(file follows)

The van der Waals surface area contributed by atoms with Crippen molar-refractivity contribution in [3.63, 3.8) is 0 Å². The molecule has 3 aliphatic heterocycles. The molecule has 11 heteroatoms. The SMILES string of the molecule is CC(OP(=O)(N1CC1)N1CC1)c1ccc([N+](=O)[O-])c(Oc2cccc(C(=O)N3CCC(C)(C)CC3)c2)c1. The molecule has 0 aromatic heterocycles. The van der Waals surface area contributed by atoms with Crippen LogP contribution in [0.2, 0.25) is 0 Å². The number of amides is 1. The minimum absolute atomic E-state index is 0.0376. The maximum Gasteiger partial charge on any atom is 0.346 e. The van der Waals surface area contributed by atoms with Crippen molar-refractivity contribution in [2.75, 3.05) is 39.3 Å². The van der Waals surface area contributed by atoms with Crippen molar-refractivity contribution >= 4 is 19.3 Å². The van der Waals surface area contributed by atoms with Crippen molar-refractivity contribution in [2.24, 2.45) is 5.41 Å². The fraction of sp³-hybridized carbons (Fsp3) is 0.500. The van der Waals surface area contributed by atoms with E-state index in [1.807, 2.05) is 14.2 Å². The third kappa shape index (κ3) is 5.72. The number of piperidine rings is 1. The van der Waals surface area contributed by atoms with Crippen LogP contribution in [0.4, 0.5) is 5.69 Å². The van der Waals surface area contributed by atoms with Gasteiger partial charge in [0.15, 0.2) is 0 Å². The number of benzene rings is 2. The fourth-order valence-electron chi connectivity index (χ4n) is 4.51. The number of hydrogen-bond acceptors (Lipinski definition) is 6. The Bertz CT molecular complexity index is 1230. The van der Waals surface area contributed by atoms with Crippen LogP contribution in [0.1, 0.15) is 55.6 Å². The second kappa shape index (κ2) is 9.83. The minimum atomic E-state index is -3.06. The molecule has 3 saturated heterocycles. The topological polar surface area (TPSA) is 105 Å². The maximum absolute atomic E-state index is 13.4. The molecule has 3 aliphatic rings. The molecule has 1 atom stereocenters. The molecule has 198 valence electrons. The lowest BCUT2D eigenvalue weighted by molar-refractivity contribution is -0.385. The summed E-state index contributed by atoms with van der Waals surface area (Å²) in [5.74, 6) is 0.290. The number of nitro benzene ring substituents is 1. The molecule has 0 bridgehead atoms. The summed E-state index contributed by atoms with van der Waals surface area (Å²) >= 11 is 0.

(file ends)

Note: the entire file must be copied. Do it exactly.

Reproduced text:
The van der Waals surface area contributed by atoms with Crippen molar-refractivity contribution in [3.63, 3.8) is 0 Å². The molecule has 3 aliphatic heterocycles. The molecule has 11 heteroatoms. The SMILES string of the molecule is CC(OP(=O)(N1CC1)N1CC1)c1ccc([N+](=O)[O-])c(Oc2cccc(C(=O)N3CCC(C)(C)CC3)c2)c1. The molecule has 0 aromatic heterocycles. The van der Waals surface area contributed by atoms with Crippen LogP contribution in [0.2, 0.25) is 0 Å². The number of amides is 1. The minimum absolute atomic E-state index is 0.0376. The maximum Gasteiger partial charge on any atom is 0.346 e. The van der Waals surface area contributed by atoms with Crippen molar-refractivity contribution in [2.75, 3.05) is 39.3 Å². The van der Waals surface area contributed by atoms with Crippen molar-refractivity contribution >= 4 is 19.3 Å². The van der Waals surface area contributed by atoms with Crippen molar-refractivity contribution in [2.24, 2.45) is 5.41 Å². The fraction of sp³-hybridized carbons (Fsp3) is 0.500. The van der Waals surface area contributed by atoms with E-state index in [1.807, 2.05) is 14.2 Å². The third kappa shape index (κ3) is 5.72. The number of piperidine rings is 1. The van der Waals surface area contributed by atoms with Crippen LogP contribution in [0.4, 0.5) is 5.69 Å². The van der Waals surface area contributed by atoms with Gasteiger partial charge in [0.15, 0.2) is 0 Å². The number of benzene rings is 2. The fourth-order valence-electron chi connectivity index (χ4n) is 4.51. The number of hydrogen-bond acceptors (Lipinski definition) is 6. The Bertz CT molecular complexity index is 1230. The van der Waals surface area contributed by atoms with Crippen LogP contribution in [0.1, 0.15) is 55.6 Å². The second kappa shape index (κ2) is 9.83. The minimum atomic E-state index is -3.06. The molecule has 3 saturated heterocycles. The topological polar surface area (TPSA) is 105 Å². The maximum absolute atomic E-state index is 13.4. The molecule has 3 aliphatic rings. The molecule has 1 atom stereocenters. The molecule has 198 valence electrons. The lowest BCUT2D eigenvalue weighted by molar-refractivity contribution is -0.385. The summed E-state index contributed by atoms with van der Waals surface area (Å²) in [5.74, 6) is 0.290. The number of nitro benzene ring substituents is 1. The molecule has 0 bridgehead atoms. The summed E-state index contributed by atoms with van der Waals surface area (Å²) >= 11 is 0.